Map of SOS in FranceSOS Children's Villages has been present in France since 1956, when the first SOS Children's Village outside Austria was established in Busigny in Northern France. The work of SOS Children's Villages has increased over the years.

SOS Children's Villages in France

SOS Children's Villages is very active in France. Children whose parents cannot take care of them will find a loving home in one of the SOS families. Besides this family-based care, a programme is working with young people: they can live in flats where they are guided on their path to an independent life with the help of professionals. Two SOS Social Centres, one in the north of France near Valenciennes and the second near Paris, support young people with vocational training programmes. 

In addition to its local activities, SOS Children's Villages France is also very active in raising funds for the organisation's international work in 21 countries. As part of this, it provides managerial and financial support to SOS Children’s Villages Madagascar.

A largely urban society located in the heart of Europe

The French Republic is bounded by Belgium, Luxembourg, and Germany to the north-east, by Germany, Switzerland, and Italy to east, by the Mediterranean Sea to the south, by Spain and Andorra to the south-west, and by the Atlantic Ocean to the west. France also has a number of overseas departments and territories, which, legally, are part of the French Republic.

The population of France is 65.5 million (2013 est.) and has one of the highest fertility rates within the European Union. The life expectancy for women is 84.4 years and for men is 78.2 years. Present-day France is ethnically, religiously and linguistically varied. Most of the people - 85 per cent of the population - live in urban areas, of which the capital city of Paris is the biggest with over ten million inhabitants.

Pockets of deprivation in one of the world's largest economic powers

According to the United Nations Development Program, France ranks very high on the Human Development Index, indicating that it has a high literacy rate, high income and life expectancy and an excellent health care.

France has one of the largest economies in the world. It has a substantial industrial base and an important agricultural sector. However, France´s economy is primarily service based. France is one of the most visited countries in the world, receiving around 75 million foreign tourists a year – tourism is therefore an important source of income and employment. Approximately a fifth of the population works in industry. Agriculture also plays an important role: France is the European Union's leading agricultural exporter. 

The economy suffered during the 2008-2009 crisis, causing the real GDP to fall by 2.5 per cent.  Since 2010, there has been a positive growth of around 1.5 per cent. However, there are still problems regarding unemployment and poverty.  The unemployment rate stands at 9.6 per cent. The number of people living on less than half of the median income is 7.4 per cent (2010 est.). Poverty primarily affects young people between the ages of 15 and 24 and families of immigrant origin. The poverty rate is slightly higher in rural areas, than in urban areas.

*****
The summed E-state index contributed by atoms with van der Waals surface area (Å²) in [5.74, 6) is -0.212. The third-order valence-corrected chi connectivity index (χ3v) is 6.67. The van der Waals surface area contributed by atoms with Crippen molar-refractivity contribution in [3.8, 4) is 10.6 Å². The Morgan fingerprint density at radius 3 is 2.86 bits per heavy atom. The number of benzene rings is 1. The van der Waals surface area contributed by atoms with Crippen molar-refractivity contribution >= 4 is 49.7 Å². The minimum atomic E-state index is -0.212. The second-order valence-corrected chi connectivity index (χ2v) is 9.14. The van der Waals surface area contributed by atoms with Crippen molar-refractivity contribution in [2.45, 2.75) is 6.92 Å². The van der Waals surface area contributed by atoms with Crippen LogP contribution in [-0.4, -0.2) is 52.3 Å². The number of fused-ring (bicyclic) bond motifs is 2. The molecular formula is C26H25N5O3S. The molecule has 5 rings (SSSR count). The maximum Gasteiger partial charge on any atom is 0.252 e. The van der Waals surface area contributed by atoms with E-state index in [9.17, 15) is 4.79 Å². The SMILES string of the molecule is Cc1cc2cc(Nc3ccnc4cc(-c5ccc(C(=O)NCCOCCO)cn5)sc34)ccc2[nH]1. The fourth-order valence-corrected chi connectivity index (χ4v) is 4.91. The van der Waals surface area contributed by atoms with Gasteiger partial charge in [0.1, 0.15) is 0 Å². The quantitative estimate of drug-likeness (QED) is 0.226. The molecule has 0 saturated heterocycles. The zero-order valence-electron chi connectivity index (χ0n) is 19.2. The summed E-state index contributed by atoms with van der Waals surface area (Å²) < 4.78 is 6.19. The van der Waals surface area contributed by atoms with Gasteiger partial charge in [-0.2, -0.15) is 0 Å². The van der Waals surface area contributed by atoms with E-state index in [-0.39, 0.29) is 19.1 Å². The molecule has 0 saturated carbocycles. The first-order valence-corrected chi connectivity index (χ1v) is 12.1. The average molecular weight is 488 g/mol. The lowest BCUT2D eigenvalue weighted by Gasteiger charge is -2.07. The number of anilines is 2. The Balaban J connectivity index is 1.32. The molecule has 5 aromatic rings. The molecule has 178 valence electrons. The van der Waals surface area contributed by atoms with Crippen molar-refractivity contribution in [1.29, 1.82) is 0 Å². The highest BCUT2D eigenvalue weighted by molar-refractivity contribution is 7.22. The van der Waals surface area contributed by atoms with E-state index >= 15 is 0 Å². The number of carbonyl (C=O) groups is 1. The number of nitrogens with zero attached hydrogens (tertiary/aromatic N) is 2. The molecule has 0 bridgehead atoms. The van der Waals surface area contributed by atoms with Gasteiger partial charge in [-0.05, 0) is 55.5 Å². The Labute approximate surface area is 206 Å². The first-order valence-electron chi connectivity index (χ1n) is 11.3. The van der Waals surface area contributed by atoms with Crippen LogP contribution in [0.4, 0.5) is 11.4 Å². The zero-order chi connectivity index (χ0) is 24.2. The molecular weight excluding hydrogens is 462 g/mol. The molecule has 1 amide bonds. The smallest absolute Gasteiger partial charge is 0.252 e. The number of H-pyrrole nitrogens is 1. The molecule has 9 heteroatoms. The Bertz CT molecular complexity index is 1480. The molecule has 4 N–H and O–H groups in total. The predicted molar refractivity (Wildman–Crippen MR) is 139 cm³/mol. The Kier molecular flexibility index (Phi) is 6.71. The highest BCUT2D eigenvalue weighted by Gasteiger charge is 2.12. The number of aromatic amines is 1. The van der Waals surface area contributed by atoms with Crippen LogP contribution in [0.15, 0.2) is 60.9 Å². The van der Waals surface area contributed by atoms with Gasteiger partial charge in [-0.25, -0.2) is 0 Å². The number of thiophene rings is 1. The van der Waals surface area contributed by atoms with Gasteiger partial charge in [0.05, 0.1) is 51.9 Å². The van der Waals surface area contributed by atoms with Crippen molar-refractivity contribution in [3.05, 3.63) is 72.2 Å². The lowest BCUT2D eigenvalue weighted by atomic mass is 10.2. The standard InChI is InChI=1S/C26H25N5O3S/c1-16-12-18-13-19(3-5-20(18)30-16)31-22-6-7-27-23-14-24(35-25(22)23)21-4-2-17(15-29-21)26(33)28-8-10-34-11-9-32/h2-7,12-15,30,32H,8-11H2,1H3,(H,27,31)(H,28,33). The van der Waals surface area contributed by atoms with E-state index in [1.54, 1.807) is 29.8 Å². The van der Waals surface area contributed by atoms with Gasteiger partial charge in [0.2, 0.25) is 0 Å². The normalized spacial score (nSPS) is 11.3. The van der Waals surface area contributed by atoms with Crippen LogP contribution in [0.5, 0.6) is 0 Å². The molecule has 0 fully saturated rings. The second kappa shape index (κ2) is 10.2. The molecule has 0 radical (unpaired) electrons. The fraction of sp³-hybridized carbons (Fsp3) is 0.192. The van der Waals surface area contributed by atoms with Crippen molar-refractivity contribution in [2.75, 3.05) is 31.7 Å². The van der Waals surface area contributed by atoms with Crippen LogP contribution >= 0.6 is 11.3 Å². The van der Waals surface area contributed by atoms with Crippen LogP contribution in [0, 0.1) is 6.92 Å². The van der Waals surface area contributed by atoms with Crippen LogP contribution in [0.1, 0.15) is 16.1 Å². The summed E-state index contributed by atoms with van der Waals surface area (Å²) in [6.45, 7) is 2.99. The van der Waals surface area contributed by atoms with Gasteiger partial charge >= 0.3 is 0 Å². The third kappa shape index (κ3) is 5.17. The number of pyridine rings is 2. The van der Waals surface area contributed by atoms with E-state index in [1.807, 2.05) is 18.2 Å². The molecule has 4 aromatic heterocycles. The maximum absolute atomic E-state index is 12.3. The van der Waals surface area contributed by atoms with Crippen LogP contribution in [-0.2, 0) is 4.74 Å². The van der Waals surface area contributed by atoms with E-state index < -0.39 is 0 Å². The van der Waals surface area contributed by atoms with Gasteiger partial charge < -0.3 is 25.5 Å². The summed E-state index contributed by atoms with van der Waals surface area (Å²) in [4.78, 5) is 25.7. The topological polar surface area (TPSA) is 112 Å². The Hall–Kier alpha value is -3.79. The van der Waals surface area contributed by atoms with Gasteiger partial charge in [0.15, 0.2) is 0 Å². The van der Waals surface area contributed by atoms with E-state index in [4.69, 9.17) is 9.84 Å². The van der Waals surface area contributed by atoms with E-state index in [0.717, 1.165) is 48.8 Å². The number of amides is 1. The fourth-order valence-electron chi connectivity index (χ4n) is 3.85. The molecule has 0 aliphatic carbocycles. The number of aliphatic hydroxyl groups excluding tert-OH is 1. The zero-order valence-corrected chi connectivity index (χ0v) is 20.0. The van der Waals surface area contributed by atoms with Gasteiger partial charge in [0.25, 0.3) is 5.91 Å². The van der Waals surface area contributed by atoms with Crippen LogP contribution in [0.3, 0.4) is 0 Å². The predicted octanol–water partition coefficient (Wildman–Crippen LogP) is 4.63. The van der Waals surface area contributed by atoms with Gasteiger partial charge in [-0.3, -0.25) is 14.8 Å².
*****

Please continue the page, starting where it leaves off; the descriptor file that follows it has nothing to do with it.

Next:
Urban areas, however, have their share of poverty and social exclusion, especially the so-called “Zones Urbaines Sensibles” (deprived urban areas) which house over four million of France's inhabitants. These areas have run-down housing and high poverty and unemployment rates.

Children and young people at risk 

Around a fifth of the population is under 18 years old. Two million children come from families who live under the nationally-defined poverty line. About a quarter of these are of immigrant origin. Poverty and social exclusion affect the educational, cultural and intellectual development of children and also have adverse effects on their health.

Children who are at risk of losing parental care include those who are brought up by one parent (30 per cent of these families are poor), those who come from large families or whose parents have low-paid and unstable jobs.

Young people between the ages of 15 and 25 face a number of problems. A significant number drop out of school. The rate of unemployment among this age group is 22 per cent, and there is a higher level of poverty. The transition into adulthood is slow – the school system does not meet the needs of the labour market, thus making the integration into the job market difficult.

The conditions for young people from the “Zones Urbaines Sensibles” are particularly precarious: 40 per cent of the inhabitants of these areas are under 25 years old. Young people living here are more likely to face unemployment than their peers who live elsewhere, and only a fifth have graduated from secondary school (in contrast to 32 per cent of those who live outside these areas).